Pope Francis on Tuesday praised the indigenous tradition of showing great respect for elders and learning from them, saying their memory must not be lost in modern society’s “fog of forgetfulness”.
Francis is on a week-long tour of Canada to apologise for the Roman Catholic Church’s role in running residential schools that tore indigenous children away from their families and became places where abuse was rampant.
His words were particularly poignant for indigenous communities because the residential schools, which ran from 1870 to 1996, destroyed the link between generations so precious to indigenous cultures.
The Mass at Edmonton’s Commonwealth Stadium was held a day after the pope travelled to the town of Maskwacis, site of two former schools, and issued a historic apology that called the church’s role in schools and the forced cultural assimilation they attempted a “deplorable evil” and “disastrous error”.
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Tens of thousands of people attended the service, which took place on the day the Roman Catholic Church marks the feast of the grandparents of Jesus. Francis, who has often spoken about what he learned from his grandmother Rosa in Buenos Aires, used the occasion to repeat his frequent appeals to younger generations to cherish their grandparents and learn from them.
In his homily, Francis called grandparents “a precious treasure that preserves a history greater than themselves”.
"This is our history, to which we are heirs and which we are called to preserve," he said.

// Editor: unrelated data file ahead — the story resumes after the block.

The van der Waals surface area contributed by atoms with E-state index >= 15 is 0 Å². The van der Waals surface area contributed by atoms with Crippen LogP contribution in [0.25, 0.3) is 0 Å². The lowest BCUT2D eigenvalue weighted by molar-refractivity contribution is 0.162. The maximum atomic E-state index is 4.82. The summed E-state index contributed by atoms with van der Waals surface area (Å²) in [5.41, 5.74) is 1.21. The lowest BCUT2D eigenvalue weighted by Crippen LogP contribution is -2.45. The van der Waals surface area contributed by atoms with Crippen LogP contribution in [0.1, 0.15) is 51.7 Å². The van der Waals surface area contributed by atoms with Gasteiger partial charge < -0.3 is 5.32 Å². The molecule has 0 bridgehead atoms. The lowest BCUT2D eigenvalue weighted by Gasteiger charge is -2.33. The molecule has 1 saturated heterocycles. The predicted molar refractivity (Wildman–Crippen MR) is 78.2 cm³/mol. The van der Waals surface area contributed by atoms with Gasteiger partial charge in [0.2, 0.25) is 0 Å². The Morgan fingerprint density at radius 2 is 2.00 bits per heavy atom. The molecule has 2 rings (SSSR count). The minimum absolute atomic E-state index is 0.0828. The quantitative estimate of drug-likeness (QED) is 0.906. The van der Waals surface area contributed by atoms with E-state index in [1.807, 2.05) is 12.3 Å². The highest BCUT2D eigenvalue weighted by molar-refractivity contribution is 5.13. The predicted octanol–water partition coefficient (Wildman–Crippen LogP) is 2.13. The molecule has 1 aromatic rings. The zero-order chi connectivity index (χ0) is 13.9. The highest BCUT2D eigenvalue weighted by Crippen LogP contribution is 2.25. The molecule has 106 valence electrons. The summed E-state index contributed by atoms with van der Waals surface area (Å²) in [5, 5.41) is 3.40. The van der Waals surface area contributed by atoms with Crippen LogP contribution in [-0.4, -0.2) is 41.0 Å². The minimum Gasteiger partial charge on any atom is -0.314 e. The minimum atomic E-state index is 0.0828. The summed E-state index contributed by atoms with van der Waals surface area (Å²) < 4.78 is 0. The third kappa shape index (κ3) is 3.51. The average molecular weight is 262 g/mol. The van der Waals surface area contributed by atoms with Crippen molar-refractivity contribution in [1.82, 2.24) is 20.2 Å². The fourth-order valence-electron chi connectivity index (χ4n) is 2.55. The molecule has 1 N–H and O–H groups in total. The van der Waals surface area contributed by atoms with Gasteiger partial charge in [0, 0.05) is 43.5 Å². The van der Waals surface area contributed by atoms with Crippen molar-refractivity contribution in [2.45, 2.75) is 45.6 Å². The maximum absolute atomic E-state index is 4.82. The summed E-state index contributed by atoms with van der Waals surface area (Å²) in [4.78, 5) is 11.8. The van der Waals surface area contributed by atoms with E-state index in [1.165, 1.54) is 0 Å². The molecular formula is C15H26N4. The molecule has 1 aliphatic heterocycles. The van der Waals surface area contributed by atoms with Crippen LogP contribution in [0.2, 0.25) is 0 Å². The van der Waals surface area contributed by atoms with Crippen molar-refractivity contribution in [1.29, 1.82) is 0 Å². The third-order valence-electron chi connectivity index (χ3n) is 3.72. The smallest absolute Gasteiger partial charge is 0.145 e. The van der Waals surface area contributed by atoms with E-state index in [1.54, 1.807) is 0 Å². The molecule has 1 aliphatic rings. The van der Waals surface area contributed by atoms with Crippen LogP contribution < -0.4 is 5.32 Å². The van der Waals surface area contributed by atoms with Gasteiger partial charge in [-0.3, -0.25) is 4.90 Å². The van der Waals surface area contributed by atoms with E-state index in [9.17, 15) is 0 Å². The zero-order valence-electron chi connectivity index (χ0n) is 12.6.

"In the fog of forgetfulness that overshadows our turbulent times, it is essential to cultivate our roots, to pray for and with our forebears, to dedicate time to remember and guard their legacy. This is how a family tree grows; this is how the future is built."
Francis entered the stadium standing in a pope-mobile, which stopped frequently as it toured the pitch so babies and children could be brought to him to kiss or bless.
Before the pope arrived, Phil Fontaine, a former Assembly of First Nations National Chief and a residential school survivor, reflected on Francis's visit on Monday to Maskwacis.
“I want to say to you my friends that what we really are talking about is forgiveness. We will never reach reconciliation without forgiveness,” Mr Fontaine said.
"We will never forget but we must forgive. We invite the Catholic Church to rebuild the fractured relationship it had with us, for us and for all Canadians."
Mr Fontaine was among the indigenous leaders who met the pope at the Vatican earlier this year and invited him to Canada.
In the afternoon, Francis, who is using a wheelchair and a cane because of a knee ailment, is due to visit Lac Ste Anne, a pilgrimage site about 70km west of Edmonton popular with both indigenous Canadian Catholics and those of European origin.
More than 150,000 indigenous children were separated from their families and brought to residential schools. Many were starved, beaten for speaking their native languages and sexually abused in a system that Canada’s Truth and Reconciliation Commission called “cultural genocide”.
Indigenous leaders as well as survivors of the schools said that while the pope’s apology on Monday evoked strong emotions and was a highly significant step towards reconciliation, more action needed to be taken by the church and the government.
“You can’t just say, ‘I am sorry,’ and walk away. There has to be effort, and there has to be work in more meaningful actions behind words,” said Nakota Sioux Nation Chief Tony Alexis.
On Wednesday, the pope will travel to Quebec City for the more institutional part of his visit, meeting government officials and diplomats.
On his way back to Rome on Friday, he will stop for a few hours in Iqaluit in the Canadian Arctic, where indigenous affairs will return to the fore.
The Iqaluit area is one of the fastest-warming parts of North America and there the pope is expected to address the dangers of climate change. — Reuters